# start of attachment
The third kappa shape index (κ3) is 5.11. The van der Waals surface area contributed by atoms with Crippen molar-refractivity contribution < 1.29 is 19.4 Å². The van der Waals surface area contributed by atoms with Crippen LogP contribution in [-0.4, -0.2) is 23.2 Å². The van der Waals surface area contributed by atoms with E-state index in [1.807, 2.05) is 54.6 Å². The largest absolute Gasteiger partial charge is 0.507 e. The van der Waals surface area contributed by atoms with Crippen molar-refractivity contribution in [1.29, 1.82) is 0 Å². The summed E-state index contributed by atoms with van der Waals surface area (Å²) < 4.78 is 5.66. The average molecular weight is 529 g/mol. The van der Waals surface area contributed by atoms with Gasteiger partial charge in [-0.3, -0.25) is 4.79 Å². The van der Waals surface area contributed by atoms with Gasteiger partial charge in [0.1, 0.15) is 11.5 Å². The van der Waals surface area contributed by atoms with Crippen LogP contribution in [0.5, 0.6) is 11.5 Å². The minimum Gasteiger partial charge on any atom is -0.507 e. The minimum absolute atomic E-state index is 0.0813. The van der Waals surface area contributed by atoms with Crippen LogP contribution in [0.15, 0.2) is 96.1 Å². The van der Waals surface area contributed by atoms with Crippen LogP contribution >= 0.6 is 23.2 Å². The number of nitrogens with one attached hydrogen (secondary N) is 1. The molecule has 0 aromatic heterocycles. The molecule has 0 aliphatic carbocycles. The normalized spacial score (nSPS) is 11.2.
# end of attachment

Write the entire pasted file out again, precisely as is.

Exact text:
The third kappa shape index (κ3) is 5.11. The van der Waals surface area contributed by atoms with Crippen molar-refractivity contribution < 1.29 is 19.4 Å². The van der Waals surface area contributed by atoms with Crippen LogP contribution in [-0.4, -0.2) is 23.2 Å². The van der Waals surface area contributed by atoms with E-state index in [1.807, 2.05) is 54.6 Å². The largest absolute Gasteiger partial charge is 0.507 e. The van der Waals surface area contributed by atoms with Crippen molar-refractivity contribution in [1.29, 1.82) is 0 Å². The summed E-state index contributed by atoms with van der Waals surface area (Å²) < 4.78 is 5.66. The average molecular weight is 529 g/mol. The van der Waals surface area contributed by atoms with Gasteiger partial charge in [-0.3, -0.25) is 4.79 Å². The van der Waals surface area contributed by atoms with Gasteiger partial charge in [0.1, 0.15) is 11.5 Å². The van der Waals surface area contributed by atoms with Crippen LogP contribution in [0.5, 0.6) is 11.5 Å². The minimum Gasteiger partial charge on any atom is -0.507 e. The minimum absolute atomic E-state index is 0.0813. The van der Waals surface area contributed by atoms with Crippen LogP contribution in [0.15, 0.2) is 96.1 Å². The van der Waals surface area contributed by atoms with Crippen LogP contribution >= 0.6 is 23.2 Å². The number of nitrogens with one attached hydrogen (secondary N) is 1. The molecule has 0 aromatic heterocycles. The molecule has 0 aliphatic carbocycles. The normalized spacial score (nSPS) is 11.2.